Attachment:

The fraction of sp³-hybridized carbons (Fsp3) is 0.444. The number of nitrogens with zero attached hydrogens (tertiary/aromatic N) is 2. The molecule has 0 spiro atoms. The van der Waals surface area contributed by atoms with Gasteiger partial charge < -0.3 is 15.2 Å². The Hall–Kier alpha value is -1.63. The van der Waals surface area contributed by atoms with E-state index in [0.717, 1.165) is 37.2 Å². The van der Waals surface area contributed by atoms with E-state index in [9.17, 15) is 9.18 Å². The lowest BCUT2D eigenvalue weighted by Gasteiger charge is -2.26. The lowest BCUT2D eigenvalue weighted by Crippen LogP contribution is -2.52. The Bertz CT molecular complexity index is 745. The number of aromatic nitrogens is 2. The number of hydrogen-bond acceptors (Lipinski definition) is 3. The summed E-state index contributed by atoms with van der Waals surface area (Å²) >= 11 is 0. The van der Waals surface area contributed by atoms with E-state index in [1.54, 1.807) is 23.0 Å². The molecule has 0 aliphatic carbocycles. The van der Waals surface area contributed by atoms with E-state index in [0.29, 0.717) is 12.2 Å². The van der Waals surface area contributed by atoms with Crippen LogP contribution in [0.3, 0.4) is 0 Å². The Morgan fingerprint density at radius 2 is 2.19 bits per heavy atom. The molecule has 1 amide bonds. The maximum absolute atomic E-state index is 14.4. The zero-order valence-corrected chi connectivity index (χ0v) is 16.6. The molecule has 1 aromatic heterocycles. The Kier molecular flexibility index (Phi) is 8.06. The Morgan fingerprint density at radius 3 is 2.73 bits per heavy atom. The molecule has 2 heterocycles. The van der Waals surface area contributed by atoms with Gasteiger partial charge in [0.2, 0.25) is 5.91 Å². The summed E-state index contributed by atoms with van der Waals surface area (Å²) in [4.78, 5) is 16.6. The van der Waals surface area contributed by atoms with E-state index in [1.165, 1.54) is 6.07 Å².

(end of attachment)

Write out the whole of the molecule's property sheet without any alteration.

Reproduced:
The fraction of sp³-hybridized carbons (Fsp3) is 0.444. The number of nitrogens with zero attached hydrogens (tertiary/aromatic N) is 2. The molecule has 0 spiro atoms. The van der Waals surface area contributed by atoms with Gasteiger partial charge < -0.3 is 15.2 Å². The Hall–Kier alpha value is -1.63. The van der Waals surface area contributed by atoms with E-state index in [0.717, 1.165) is 37.2 Å². The van der Waals surface area contributed by atoms with E-state index in [9.17, 15) is 9.18 Å². The lowest BCUT2D eigenvalue weighted by Gasteiger charge is -2.26. The lowest BCUT2D eigenvalue weighted by Crippen LogP contribution is -2.52. The Bertz CT molecular complexity index is 745. The number of aromatic nitrogens is 2. The number of hydrogen-bond acceptors (Lipinski definition) is 3. The summed E-state index contributed by atoms with van der Waals surface area (Å²) >= 11 is 0. The van der Waals surface area contributed by atoms with E-state index in [1.54, 1.807) is 23.0 Å². The molecule has 0 aliphatic carbocycles. The van der Waals surface area contributed by atoms with E-state index in [0.29, 0.717) is 12.2 Å². The van der Waals surface area contributed by atoms with Crippen LogP contribution in [0.3, 0.4) is 0 Å². The Morgan fingerprint density at radius 2 is 2.19 bits per heavy atom. The molecule has 1 amide bonds. The maximum absolute atomic E-state index is 14.4. The zero-order valence-corrected chi connectivity index (χ0v) is 16.6. The molecule has 1 aromatic heterocycles. The Kier molecular flexibility index (Phi) is 8.06. The Morgan fingerprint density at radius 3 is 2.73 bits per heavy atom. The molecule has 2 heterocycles. The van der Waals surface area contributed by atoms with Gasteiger partial charge in [0.2, 0.25) is 5.91 Å². The summed E-state index contributed by atoms with van der Waals surface area (Å²) in [4.78, 5) is 16.6. The van der Waals surface area contributed by atoms with E-state index in [1.165, 1.54) is 6.07 Å².